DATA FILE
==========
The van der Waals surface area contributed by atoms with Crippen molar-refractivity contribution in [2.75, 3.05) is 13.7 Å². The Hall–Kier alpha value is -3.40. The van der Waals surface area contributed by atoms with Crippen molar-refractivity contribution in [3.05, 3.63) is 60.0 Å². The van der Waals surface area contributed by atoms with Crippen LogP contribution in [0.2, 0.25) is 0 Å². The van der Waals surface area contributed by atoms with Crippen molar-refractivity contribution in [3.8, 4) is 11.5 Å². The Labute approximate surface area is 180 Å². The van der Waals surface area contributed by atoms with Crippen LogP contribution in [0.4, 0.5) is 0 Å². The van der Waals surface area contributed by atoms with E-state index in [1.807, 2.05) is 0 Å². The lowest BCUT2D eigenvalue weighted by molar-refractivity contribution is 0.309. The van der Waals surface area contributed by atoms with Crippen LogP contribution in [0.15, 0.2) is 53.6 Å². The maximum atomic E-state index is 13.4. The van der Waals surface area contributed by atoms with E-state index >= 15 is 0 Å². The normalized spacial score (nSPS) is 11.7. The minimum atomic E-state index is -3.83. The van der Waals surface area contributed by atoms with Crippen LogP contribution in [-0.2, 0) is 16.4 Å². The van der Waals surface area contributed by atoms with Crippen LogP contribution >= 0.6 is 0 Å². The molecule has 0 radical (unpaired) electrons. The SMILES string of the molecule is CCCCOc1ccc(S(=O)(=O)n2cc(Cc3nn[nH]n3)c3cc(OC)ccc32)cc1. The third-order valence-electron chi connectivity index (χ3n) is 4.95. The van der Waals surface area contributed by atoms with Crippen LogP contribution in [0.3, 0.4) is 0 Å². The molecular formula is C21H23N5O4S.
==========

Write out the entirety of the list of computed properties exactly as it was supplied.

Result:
The van der Waals surface area contributed by atoms with Crippen molar-refractivity contribution in [2.75, 3.05) is 13.7 Å². The Hall–Kier alpha value is -3.40. The van der Waals surface area contributed by atoms with Crippen molar-refractivity contribution in [3.05, 3.63) is 60.0 Å². The van der Waals surface area contributed by atoms with Crippen LogP contribution in [0.2, 0.25) is 0 Å². The van der Waals surface area contributed by atoms with Crippen molar-refractivity contribution in [3.8, 4) is 11.5 Å². The Labute approximate surface area is 180 Å². The van der Waals surface area contributed by atoms with Crippen LogP contribution in [0.4, 0.5) is 0 Å². The van der Waals surface area contributed by atoms with E-state index in [1.807, 2.05) is 0 Å². The lowest BCUT2D eigenvalue weighted by molar-refractivity contribution is 0.309. The van der Waals surface area contributed by atoms with Crippen LogP contribution in [0.15, 0.2) is 53.6 Å². The maximum atomic E-state index is 13.4. The van der Waals surface area contributed by atoms with E-state index >= 15 is 0 Å². The normalized spacial score (nSPS) is 11.7. The minimum atomic E-state index is -3.83. The van der Waals surface area contributed by atoms with Crippen LogP contribution in [-0.2, 0) is 16.4 Å². The van der Waals surface area contributed by atoms with Crippen LogP contribution >= 0.6 is 0 Å². The molecule has 0 radical (unpaired) electrons. The SMILES string of the molecule is CCCCOc1ccc(S(=O)(=O)n2cc(Cc3nn[nH]n3)c3cc(OC)ccc32)cc1. The third-order valence-electron chi connectivity index (χ3n) is 4.95. The van der Waals surface area contributed by atoms with Crippen LogP contribution in [0.3, 0.4) is 0 Å². The molecular formula is C21H23N5O4S.